Edge, Movies

Pixar animator discusses challenges of making ‘Coco’ to student filmmakers

DSC00985-2.jpg

Supervising Animator for Disney Pixar's upcoming feature film, "Coco", Gini Santos, poses with aspiring UM film students in the School of Communication Wednesday Oct. 25 after discussing the process of bringing an animated story of the Mexican holiday, "The Day of the Dead", to life. The film will hit theaters on November 22. Photo credit: Hunter Crenian

Gini Santos, supervising animator for Disney’s upcoming film “Coco,” stopped by UM’s School of Communication as part of a promotional college tour, in which she talks about the new film, the animation film industry and her own background and career choices.

Santos is originally from the Philippines and studied advertising, which she viewed as a middle ground between business and creativity. After taking some courses in New York on computer animation, she joined Pixar and has been there for more than 20 years.

Santos said she was excited to talk about all the hard work that went into making a new Pixar film.

“Having worked on the film and being so close to it, it was the first time that I’m out in the world sharing scenes with fresh eyes, and it’s been a great reaction,” Santos said. “People are just drawn in, and they’ve been asking me all sorts of questions.”

She talked about the work that goes into producing a movie of this scale and scope. Santos is responsible for collaborating with different animation departments to make communication easier and more efficient while making the movie. There are more than 200 people working on a feature film at any given time, Santos said, from lighting crews to special effects coordinators and more.

“From someone who knew nothing about the process of animation, it was really fun to learn about everything that goes on behind the scenes and how much work goes into it,” said Alexandra Santiago, a second-year MFA film student specializing in cinematography.

Because the film is set during the Day of the Dead, Santos said teams traveled to Mexico over the course of the film’s development to learn more about the culture and fully capture the heritage and traditions. The holiday, like the film itself, is centered around family and tradition.

Santos said part of the challenge of making “Coco” was making a skeleton a fun, family-friendly character.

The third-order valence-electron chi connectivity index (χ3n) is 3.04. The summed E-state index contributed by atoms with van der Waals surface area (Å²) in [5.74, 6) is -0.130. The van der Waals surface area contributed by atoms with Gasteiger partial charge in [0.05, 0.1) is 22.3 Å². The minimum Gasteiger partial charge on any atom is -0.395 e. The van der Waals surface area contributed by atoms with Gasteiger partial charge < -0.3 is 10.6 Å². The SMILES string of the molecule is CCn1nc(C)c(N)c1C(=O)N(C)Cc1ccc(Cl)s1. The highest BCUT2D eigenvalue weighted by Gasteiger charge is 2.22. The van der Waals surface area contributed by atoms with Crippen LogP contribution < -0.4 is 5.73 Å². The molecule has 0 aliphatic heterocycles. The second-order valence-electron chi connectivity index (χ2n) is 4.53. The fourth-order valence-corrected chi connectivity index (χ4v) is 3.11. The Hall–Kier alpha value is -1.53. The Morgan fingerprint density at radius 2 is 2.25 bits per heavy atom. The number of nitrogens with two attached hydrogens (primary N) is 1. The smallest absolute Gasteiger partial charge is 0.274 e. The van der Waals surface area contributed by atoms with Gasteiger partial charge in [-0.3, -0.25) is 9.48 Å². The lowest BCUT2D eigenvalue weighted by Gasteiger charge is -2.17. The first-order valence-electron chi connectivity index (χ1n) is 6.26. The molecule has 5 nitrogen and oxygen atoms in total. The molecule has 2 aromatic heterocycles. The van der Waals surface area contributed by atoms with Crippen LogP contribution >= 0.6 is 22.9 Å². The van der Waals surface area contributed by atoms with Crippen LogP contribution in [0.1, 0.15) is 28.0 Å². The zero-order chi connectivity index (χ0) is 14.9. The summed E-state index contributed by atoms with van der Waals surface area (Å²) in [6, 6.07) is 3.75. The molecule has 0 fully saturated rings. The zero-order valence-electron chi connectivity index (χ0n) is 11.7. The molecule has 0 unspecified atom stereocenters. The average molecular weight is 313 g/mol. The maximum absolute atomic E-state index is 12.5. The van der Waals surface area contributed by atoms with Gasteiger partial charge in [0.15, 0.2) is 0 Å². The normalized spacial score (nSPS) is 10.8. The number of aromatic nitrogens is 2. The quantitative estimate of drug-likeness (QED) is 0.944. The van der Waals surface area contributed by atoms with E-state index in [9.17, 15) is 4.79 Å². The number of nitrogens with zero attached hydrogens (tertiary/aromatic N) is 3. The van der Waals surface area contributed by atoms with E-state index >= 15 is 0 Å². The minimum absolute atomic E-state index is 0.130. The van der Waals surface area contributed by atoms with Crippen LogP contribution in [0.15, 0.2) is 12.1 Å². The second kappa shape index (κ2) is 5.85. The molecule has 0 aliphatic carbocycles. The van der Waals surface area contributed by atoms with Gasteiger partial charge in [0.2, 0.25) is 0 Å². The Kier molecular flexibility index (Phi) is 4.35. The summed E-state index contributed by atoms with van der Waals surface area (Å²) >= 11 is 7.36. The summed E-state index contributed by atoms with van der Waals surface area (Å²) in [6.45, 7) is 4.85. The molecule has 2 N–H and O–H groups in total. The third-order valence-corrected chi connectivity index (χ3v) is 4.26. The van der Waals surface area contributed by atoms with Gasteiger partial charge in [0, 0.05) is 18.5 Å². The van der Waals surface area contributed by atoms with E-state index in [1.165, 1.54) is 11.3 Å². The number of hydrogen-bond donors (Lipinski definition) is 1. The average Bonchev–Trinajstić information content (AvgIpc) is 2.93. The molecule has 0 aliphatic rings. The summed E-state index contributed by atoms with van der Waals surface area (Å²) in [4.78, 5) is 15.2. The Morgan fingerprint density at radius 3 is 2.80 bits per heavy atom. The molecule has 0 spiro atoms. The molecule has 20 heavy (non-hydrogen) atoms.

“How do we take something that is so universally the same and macabre and give it expressions?” Santos said.

With these challenges came fun and exciting solutions, she said.

“We broke animation principles of weight and value to push the envelope and do something new,” Santos said.

She talked about Pixar’s Open Door policy, which allows any Pixar employee to speak directly with executives. This is just one of the ways Pixar values their employees and encourages the flow of creativity.

There is a willingness of inclusivity that is only getting stronger and making their work better, Santos said. Storytellers and animators work very closely together to create a powerful film.

“Pixar is great at storytelling,” said sophomore motion pictures major Griffin Berkenfeld. “They know how to advance the story, plot-wise, emotionally and visually, which is an important aspect of filmmaking that I find interesting in the animation.”

Pixar is at the forefront of cultivating the power of storytelling as it continues to break new ground and inspire viewers. Santos said it’s possible to do more at Pixar now than at the beginning of her career because the medium has changed. Now, with computers and digital animation, an entirely new world has opened to the company.

“I’m looking forward to what the new generations will bring,” Santos said.

Santos left to students aspiring to succeed in the film and animation field with invaluable advice.

“Highlight what you do best, what you want to showcase,” she said. “Know where to spend your energy.”

November 3, 2017

Reporters

Laura Quesada


Around the Web
  • Miami Herald
  • UM News
  • HurricaneSports

Boston College star Ky Bowman came down with a 102-degree fever on Saturday night. Jordan Chatman an ...

A six-pack of Hurricanes notes on a Sunday: ▪ New UM defensive coordinator Blake Baker has asked UM ...

Emese Hof and No. 20 Miami think they can play with anyone, and it shows. Hof scored 18 of her 25 po ...

New University of Miami baseball head coach Gino DiMare wanted to start strong. He got perfection. T ...

Former University of Miami star running back Mark Walton was arrested late Friday on a charge of mis ...

UM alumna Alina Mayo Azze, who has covered a myriad of topics during her 37-year career, has been a ...

Happiness and well-being scholar Tal Ben-Shahar is UM’s newest Distinguished Presidential Scholar. ...

The University of Miami will host the first symposium to explore LGBTQ human rights across the Ameri ...

UM experts react to a new ban that prohibits people in Key West from using certain types of sunscree ...

A matchmaker extraordinaire, Ricardo Cepeda, the manager of the UM Zebrafish Facility, is passionate ...

The No. 20 Miami women's basketball team stormed back from a 14-point deficit to pick up the bi ...

Brian Van Belle struck out five over six shutout innings to help the Canes sweep Rutgers on opening ...

The Hurricanes fell in Chestnut Hill, 64-57. ...

The sophomore first baseman slugged his second homer of the weekend to lead the Canes to a series wi ...

Junior Renate Grimstad led the way for Miami and is tied for 18th at one-over-par, while sophomore K ...

TMH Twitter
About TMH

The Miami Hurricane is the student newspaper of the University of Miami in Coral Gables, Fla. The newspaper is edited and produced by undergraduate students at UM and is published weekly in print on Tuesdays during the regular academic year.